Your thoughts for a meat herd?

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KelleyBee

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I am wanting to make feeding a bit less confusing. Currently feeding 16% to bucks and non-working does, 18% to working does and growouts. It was suggested using 17% for everyone to simplify. Your thoughts? Also note the list of ingredients has alfalfa listed first. Is that considered good or not good as daily feed for all rabbits? See attached guaranteed analysis of a feed I am considering.20221204_152622.jpg
 
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ladysown

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is what you are doing working? Do you feel pressured to simplify? does the 17% match up fairly well with what you were already feeding? There's pros and cons to everything so thinking It through helps. :)
 
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I am wanting to make feeding a bit less confusing. Currently feeding 16% to bucks and non-working does, 18% to working does and growouts. It was suggested using 17% for everyone to simplify. Your thoughts? See attached guaranteed analysis of a feed I am considering.View attachment 32942
I'm with Trouble Maker Acres...after juggling different protein percentages for brood stock, growouts, bucks, and dwarf breeds, I also simplified to 16%, which does the job and is less expensive. I have discovered that increasing fat makes a bigger difference than increasing protein, especially for the milking does, which need the fat to make milk. So I usually give a little bit of BOSS and/or oatmeal (approx 1 Tbl total) to the doe as soon as she kindles, in a small treat cup attached to the side of the cage, because like TMA, I have rabbits that dig through the feeder to get the good stuff. :) I give them this treat every day, right as I'm pulling the box out to do a nest check, and even protective does quickly become quite happy to let me check on their nest! I've had no problem with the bunnies getting into it once they start coming out of the nest box, although I do not continue giving it to them once they're weaned and away from the dam, unless it is an unusually big litter and they need a little boost. I also give BOSS/oats to rabbits that need a bump in condition or need to gain a little weight for some other reason.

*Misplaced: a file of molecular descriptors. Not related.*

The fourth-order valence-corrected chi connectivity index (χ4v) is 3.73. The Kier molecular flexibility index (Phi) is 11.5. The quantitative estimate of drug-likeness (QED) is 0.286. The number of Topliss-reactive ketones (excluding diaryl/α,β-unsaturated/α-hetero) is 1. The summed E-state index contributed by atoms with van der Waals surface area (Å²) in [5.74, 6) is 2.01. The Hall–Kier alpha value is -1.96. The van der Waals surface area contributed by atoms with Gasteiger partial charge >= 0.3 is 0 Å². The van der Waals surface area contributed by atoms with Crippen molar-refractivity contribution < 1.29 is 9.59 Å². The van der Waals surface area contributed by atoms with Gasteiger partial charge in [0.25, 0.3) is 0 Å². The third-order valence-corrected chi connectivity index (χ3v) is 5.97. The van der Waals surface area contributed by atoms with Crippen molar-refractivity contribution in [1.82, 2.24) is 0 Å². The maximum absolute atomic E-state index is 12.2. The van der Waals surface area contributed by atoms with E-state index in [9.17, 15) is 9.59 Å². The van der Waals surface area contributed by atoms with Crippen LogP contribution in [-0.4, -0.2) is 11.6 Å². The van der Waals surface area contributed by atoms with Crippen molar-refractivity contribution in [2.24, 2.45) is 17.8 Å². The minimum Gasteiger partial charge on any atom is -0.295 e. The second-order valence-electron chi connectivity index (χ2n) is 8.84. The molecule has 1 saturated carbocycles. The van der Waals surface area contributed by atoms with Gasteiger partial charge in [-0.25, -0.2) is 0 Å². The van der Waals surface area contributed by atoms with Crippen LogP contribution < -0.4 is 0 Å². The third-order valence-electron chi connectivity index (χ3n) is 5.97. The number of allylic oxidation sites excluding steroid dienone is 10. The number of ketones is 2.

My only cautions are, first, it will put the weight on, so use it judiciously; and two, if you suddenly start supplementing fat and/or protein, prepare for a molt!
 

KelleyBee

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I feed 16% to everyone and adjust amounts according to their needs. I usually mix in BOSS as well, to the ones that don’t try and scoop them all out of the feeder. I had three different feed mixes going for a while there like you and I said enough.
The confusion of different feeds for different rabbits was mostly manageable for me when I feed, but on days when I need someone else to step in for me, using different feeds becomes problematic and I prefer being able to enlist help without so much confusion.
 

KelleyBee

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is what you are doing working? Do you feel pressured to simplify? does the 17% match up fairly well with what you were already feeding? There's pros and cons to everything so thinking It through helps. :)
I started off in my rabbitry using just 16% and supplementing boss and oars, etc for the working does and even for growouts, as I stated with rabbits who were below weight standards and have been trying to figure out how to improve growth rates, etc. So then I went to 18% for growouts and working dies with a marked improvement in weights and growth rates, but also a huge bit of confusion on days I needed someone else to feed for me. So, one of my helpers with decades of experience with rabbits suggested I switch to a 17% feed and no longer worry about it because 17% is nicely in the middle. My biggest concern, I think, going with the 17% feed I have pictured is the alfalfa ingredient listed first. Some people on this forum have said never feed alfalfa to rabbits, yet, why is it in the feed and why have I read elsewhere that alfalfa is ok? I know there are concerns with calcium content in the alfalfa, but if the feed is the only source of the alfalfa, g is it still too much?